A new bill addressing concerns over the United Kingdom’s (U.K.’s) immigration system was introduced in Parliament on July 6, 2021, and is currently in the committee stage, where members are examining it line by line. The aims of the Nationality and Borders Bill’s wide range of provisions include:
- Fixing problems with British overseas territories citizenship.
- Streamlining the asylum processes.
- Amending the immigration offenses of entering the country illegally and assisting unlawful immigration or asylum seekers.
- Tackling modern slavery.
- Providing new methods to assess the age of asylum seekers to determine whether they can be considered children.
- Providing tribunals with the power to charge participants whose behavior wastes tribunal resources.
On October 15, 2021, the government proposed an amendment to the bill that, if enacted, would provide the home secretary with a new power to impose “visa penalties” on countries that do not cooperate with the return of its nationals or citizens who are present unlawfully in the U.K. The amendment specifically states that countries could be penalized regardless of whether they have accepted the return of other citizens or nationals, the relevant factor being simply that there are nationals or citizens present unlawfully in the U.K. from a country that the secretary of state has been unable to return.
When developing an opinion of whether or not the country is cooperating, the secretary of state must consider
- all formal and informal arrangements that the U.K. and the government of the uncooperative country have made that aim to facilitate returns;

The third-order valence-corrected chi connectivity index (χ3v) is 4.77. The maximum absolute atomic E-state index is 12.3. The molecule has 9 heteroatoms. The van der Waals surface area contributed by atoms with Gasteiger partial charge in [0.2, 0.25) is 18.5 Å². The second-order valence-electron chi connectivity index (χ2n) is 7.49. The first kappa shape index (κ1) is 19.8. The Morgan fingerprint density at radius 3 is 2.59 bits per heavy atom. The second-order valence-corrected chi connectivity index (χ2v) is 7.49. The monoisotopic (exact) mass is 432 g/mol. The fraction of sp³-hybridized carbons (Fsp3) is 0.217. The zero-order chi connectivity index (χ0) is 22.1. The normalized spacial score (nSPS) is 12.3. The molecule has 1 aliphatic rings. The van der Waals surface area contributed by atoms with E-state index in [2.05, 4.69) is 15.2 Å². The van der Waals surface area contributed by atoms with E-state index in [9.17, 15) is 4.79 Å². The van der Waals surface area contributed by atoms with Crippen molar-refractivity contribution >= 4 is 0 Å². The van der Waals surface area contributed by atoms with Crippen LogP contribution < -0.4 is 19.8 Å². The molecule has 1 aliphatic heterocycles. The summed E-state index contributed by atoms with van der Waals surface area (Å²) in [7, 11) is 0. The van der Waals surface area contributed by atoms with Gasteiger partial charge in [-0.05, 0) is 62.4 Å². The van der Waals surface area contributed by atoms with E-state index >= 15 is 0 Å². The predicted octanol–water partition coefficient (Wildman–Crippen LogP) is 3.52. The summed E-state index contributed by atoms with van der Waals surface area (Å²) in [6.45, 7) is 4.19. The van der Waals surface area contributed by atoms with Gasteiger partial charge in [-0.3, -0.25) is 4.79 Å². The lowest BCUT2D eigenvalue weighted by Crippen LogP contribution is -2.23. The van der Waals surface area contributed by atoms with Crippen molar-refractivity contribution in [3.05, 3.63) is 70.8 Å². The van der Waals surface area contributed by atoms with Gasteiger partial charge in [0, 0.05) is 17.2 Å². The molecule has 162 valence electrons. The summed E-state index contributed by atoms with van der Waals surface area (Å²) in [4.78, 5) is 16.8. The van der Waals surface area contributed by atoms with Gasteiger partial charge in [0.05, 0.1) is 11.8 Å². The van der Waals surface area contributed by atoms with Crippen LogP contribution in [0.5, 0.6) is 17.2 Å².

- whether the government of the uncooperative country is promptly taking necessary or expedient steps to facilitate returns; and
- any other appropriate matters.
Before designating a country as uncooperative, the secretary of state must take into account how long the government of the country has not been cooperating with returns; the extent of, and reasons for, the lack of cooperation; and any other matters the secretary of state thinks are appropriate.
The penalties for uncooperative nations would be provided for in the Immigration Rules and would be imposed by the secretary of state as he or she considers appropriate in each case. The penalties available to the home secretary include imposing a surcharge of 190 pounds (approximately US$262) on visa applications to the U.K., increasing visa processing times, and suspending visas entirely. The secretary of state must give the uncooperative country “reasonable notice” that he or she proposes to introduce these visa penalties before implementing them, and they must be revoked when the secretary of state considers the country to have begun cooperating with the U.K. regarding the return of its nationals or citizens.
The aim of this amendment is to help “speed up the removal of illegal immigrants,” and the government has stated that the amendment will help the home secretary deliver “on her commitment to create a fair but firm immigration system as part of the New Plan for Immigration.”